2014 NFL Draft grades: Reviewing every 1st-round pick

Andy Marlin-USA TODAY Sports

It's too early for draft grades, but here are our initial reactions to the first round of the 2014 NFL Draft.

SB Nation 2014 NFL Draft

NFL teams never do what you expect them to.

Even after months of exploring every scenario, the NFL still keeps everyone guessing on draft night with questionable picks. The Browns took a chance on Justin Gilbert, a handful of teams passed on Johnny Manziel to address other needs, and a handful of picks didn't make much sense from a scheme standpoint.

Usually, it's not smart to grade a draft until a few years down the road. But the world demands instant reaction, so here it is. I graded the odd-numbered picks in the first round, and Dan Kadar gave his thoughts on the even-numbered picks. Let us know how you grade your team's selection in the comments below.

1. Houston Texans: Jadeveon Clowney, DE, South Carolina

The grade: A

Clowney_draft_photo_credit-_cliff_hawkins_medium

Photo credit: Cliff Hawkins

The risk: The slight risk with Jadeveon Clowney is the perceived effort concerns he has away from the field. Much has been made about Clowney's motivation level. Now he has a chance to prove people wrong.

The reward: Having Jadeveon Clowney and J.J. Watt is reward enough for the Texans. Clowney is one of the most talented pass-rushing prospects in the last decade.

2. St. Louis Rams: Greg Robinson, OT, Auburn

The grade: B

The risk: While unlikely to happen, the risk is Robinson being the next Jason Smith – a supremely athletic college blocker with some question marks. The grade comes because Robinson is expected to start his career as a left guard, a position of less impact than tackle.

The reward: No player in the draft this year has a higher ceiling than Robinson. If his pass protection can be developed, Robinson will be less Smith and more Orlando Pace.

3. Jacksonville Jaguars: Blake Bortles, QB, Central Florida

The grade: B
Alfie Crow breaks down the Jaguars' selection of Blake Bortles. What does this pick means for the rest of Jacksonville's draft?

The risk: Blake Bortles still has some developing to do. He needs to step into his throws more often and get back to driving the ball down the field. He may not be ready to start right away.

The reward: The Jaguars pulled the trigger on a quarterback, the biggest need on their roster. General manager Dave Caldwell identified his guy and didn't hesitate to take him off the board. Bortles has the most upside of any quarterback in this class, and the Jaguars can sit him at first while Chad Henne starts the season.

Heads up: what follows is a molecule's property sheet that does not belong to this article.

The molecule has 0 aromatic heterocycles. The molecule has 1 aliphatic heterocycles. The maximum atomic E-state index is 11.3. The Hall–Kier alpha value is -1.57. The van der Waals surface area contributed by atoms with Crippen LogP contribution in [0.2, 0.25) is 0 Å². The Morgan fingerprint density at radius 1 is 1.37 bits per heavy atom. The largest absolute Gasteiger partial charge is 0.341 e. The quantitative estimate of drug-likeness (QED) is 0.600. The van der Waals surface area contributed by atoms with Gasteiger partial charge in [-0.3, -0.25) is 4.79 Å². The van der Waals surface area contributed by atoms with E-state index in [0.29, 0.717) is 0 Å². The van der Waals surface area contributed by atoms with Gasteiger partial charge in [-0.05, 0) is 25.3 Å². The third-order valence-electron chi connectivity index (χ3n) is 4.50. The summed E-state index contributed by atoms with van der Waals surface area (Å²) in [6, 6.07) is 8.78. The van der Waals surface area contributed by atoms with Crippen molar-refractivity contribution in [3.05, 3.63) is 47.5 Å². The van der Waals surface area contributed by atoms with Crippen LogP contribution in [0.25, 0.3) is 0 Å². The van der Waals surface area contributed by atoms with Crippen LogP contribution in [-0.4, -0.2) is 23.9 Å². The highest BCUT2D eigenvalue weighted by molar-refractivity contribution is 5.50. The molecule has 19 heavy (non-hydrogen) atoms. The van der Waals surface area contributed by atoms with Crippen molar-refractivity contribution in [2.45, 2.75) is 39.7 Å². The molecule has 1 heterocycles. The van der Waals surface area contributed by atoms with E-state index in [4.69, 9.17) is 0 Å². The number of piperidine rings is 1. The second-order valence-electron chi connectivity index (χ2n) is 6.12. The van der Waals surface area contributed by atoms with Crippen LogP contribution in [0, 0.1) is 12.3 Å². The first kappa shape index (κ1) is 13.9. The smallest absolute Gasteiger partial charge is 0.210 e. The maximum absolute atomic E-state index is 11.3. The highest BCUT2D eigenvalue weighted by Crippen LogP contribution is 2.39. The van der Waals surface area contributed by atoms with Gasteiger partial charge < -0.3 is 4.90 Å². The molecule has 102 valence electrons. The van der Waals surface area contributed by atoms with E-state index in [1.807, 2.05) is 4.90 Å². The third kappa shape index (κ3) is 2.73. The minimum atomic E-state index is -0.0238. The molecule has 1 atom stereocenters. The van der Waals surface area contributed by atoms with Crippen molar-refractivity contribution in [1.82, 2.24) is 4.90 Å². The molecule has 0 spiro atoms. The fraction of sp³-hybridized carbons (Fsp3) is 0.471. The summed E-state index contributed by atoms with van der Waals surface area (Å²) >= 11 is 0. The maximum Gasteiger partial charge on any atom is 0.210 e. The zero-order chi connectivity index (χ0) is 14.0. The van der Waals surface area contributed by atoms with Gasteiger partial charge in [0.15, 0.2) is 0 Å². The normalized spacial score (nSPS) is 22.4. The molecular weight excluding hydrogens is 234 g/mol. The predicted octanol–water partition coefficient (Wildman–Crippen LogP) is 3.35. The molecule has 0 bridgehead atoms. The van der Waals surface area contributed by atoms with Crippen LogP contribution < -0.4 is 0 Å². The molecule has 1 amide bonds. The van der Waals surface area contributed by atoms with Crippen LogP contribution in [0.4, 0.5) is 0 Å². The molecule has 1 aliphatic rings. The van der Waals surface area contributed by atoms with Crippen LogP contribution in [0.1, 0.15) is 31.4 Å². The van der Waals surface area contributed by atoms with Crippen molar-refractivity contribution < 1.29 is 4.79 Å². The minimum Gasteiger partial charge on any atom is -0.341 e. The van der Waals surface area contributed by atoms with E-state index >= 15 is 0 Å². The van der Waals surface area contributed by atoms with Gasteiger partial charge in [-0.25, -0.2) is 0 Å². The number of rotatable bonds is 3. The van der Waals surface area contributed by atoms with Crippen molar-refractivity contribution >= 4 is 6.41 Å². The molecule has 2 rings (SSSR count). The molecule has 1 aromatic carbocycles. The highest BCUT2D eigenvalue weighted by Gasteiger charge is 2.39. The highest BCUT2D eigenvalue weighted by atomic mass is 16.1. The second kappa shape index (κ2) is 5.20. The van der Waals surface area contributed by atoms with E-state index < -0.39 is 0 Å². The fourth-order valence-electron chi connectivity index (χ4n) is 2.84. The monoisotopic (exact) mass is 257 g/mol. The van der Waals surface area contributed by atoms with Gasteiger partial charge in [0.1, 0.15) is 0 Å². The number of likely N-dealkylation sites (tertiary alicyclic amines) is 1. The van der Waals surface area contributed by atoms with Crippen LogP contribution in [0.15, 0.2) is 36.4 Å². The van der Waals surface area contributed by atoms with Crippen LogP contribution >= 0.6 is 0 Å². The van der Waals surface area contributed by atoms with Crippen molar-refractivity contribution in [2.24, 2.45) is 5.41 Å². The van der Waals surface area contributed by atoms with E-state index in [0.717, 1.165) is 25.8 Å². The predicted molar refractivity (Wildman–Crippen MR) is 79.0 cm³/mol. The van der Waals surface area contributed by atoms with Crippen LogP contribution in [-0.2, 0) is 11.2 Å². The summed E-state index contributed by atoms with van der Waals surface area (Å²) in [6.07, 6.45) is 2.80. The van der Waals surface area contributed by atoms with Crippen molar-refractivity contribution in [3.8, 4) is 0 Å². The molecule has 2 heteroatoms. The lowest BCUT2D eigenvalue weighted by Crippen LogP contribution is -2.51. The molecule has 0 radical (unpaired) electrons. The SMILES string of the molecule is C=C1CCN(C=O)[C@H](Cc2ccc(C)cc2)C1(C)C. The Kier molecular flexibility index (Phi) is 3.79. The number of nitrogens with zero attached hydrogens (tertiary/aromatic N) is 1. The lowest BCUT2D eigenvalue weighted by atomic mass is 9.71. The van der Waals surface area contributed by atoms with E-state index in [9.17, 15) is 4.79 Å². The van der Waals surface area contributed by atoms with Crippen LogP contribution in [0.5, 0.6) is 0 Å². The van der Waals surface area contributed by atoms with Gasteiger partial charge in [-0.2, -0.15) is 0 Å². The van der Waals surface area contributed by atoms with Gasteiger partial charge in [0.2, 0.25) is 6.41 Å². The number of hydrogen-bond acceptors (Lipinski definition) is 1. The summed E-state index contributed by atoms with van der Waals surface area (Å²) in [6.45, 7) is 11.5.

4. Buffalo Bills: Sammy Watkins, WR, Clemson

The grade: C+

The risk: The reason this choice is graded this low is the cost. Giving up a first-round pick next year is a big gamble for the Bills to move up five spots in the draft. If the Bills have a bad record next season, this is a crushing amount to give up.

The reward: At the least, Watkins helps improve one of the NFL's worst passing offenses. Watkins should become the No. 1 receiver the Bills don't have. There's little Watkins can't do at wide receiver. At best, Watkins can help push the Buffalo offense over the top and make the choice of E.J. Manuel in the first round last year worth it.

5. Oakland Raiders: Khalil Mack, OLB, Buffalo

The grade: A-

The risk: The only risk here for the Raiders is that Khalil Mack doesn't adjust to a different level of competition. It's a minor risk. At the very least, Mack should be a solid player for the Raiders.

The reward: Mack fits Oakland's defense perfectly and will provide the pass rush the Raiders desperately need. He was also the best player on the board for Oakland.

Reaction to Picks

6. Atlanta Falcons: Jake Matthews, OT, Texas A&M

The grade: A

The risk: The biggest risk here is whatever argument some may have about filling other needs on the Falcons' roster.

The reward: Matt Ryan has a bona fide left tackle, one who meets a big need for the team as well as great value at the sixth spot in the draft. Not trading up looks like the smart play here.

7. Tampa Bay Buccaneers: Mike Evans, WR, Texas A&M

The grade: A

The risk: The only questionable part of the Tampa Bay Buccaneers taking Mike Evans is that he's such a similar player to Vincent Jackson. Will Evans be able to get separation without elite speed?

The reward: Evans and Jackson will be a tough pair of receivers to cover. Outside of Jackson, the Buccaneers didn't have much in the way of weapons for Josh McCown to work with.

8. Cleveland Browns: Justin Gilbert, CB, Oklahoma State

The grade: B-

The risk: At Oklahoma State, Gilbert was never quite the sum of his impressive parts. He's obviously a highly athletic player with good hands. But he was often inconsistent with his play and doesn't have great technique. In some ways, he's the anti-Joe Haden.

The reward: Maybe it's a good thing that Gilbert is something of an anti-Haden. If speedy receivers give Haden any trouble, Gilbert can pick them up. Even better, adding Gilbert moves Buster Skrine to the slot where he's a much better player. Head coach Mike Pettine's defense requires two good outside corners and that's what Gilbert gives him.

9. Minnesota Vikings: Anthony Barr, OLB, UCLA

The grade: B

The risk: Anthony Barr is an incomplete pass rusher and needs to develop some counter moves. He's an incredible athlete, but he is still learning how to play linebacker.